TCDSU pushes for fairer ebook and journal licensing in USI pre-budget submission

Libraries currently cannot purchase copies of ebooks; instead, they must license them and accept whatever restrictions are placed on them by publishers

Trinity College Dublin Students’ Union (TCDSU) has pushed to support the #ebooksos campaign for fairer ebook and journal licensing laws in the USI pre-budget submission. The Libraries Association of Ireland also supports the campaign.

Demands include significant reductions in annual database, journal subscription and open access costs, an end to time-based licenses that force books to be deleted from collections after a period of time, and a deep discount on ebooks and e-textbooks where their print equivalents have been purchased in recent years.

It also called for copyright law reform to remove the requirement for libraries to pay for versions of ebooks licensed specifically for library use, allow libraries to scan whole books they own in print where ebooks are unavailable or unaffordable, and more government support for the creation of Open Education Resources (OER). 

Stating that multinational companies have “monopolized the market” while hiking license fees, the submission said that libraries are being “held hostage” by publishers, “draining the taxpayer, our libraries, and our institutions out of money, while leaving authors out of pocket”. 

Libraries cannot purchase copies of ebooks, audiobooks, and journals; instead, they must license them, putting libraries at the mercy of restrictive licensing terms and harsh price increases. These restrictions can include limits on the number of loans per title. Last year, higher educational institutions and libraries spent in excess of €3m on ebook titles.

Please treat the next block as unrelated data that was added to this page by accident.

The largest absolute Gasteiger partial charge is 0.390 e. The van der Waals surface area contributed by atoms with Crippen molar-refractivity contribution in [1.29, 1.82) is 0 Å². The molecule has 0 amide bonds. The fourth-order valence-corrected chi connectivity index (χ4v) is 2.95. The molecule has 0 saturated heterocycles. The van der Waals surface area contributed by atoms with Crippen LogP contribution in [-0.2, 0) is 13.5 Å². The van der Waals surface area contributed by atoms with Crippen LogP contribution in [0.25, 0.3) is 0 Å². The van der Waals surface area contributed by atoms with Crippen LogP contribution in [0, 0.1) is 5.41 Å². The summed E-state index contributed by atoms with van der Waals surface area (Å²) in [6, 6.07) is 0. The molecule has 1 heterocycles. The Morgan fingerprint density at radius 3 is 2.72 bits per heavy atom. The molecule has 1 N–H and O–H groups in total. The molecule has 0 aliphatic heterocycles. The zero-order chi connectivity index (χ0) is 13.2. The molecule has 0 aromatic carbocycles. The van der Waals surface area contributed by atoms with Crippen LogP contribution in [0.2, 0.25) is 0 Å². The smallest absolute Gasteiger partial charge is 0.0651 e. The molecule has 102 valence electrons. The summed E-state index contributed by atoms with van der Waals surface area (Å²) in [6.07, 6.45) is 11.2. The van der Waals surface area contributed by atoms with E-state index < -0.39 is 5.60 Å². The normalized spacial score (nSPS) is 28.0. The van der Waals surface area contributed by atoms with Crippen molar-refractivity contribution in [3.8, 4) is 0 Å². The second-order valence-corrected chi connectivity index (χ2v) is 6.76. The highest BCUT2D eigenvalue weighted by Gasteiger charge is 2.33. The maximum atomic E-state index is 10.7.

Research done by Maynooth University Library has shown that some ebooks are 10 to 20 times as expensive as their print equivalent, and many are 3 to 10 times more expensive. In public libraries, an ebook costs three times that of a print book, with far greater restrictions on how it can be used. Many publishers do not make titles available to libraries but allow individuals to purchase the ebook.

The #ebooksos campaign was started in England in 2020 by academic librarians Yohanna Anderson, Caroline Ball and Rachel Bickley due to the “frustrating unavailability, high prices and restrictive licences of ebooks during the Covid-19 lockdowns”. 

In 2021, TCDSU Council mandated that the education officer and welfare and equality officer promote and campaign for open access to academic materials. Current TCDSU President László Molnárfi proposed the motion as a first-year PPES class representative.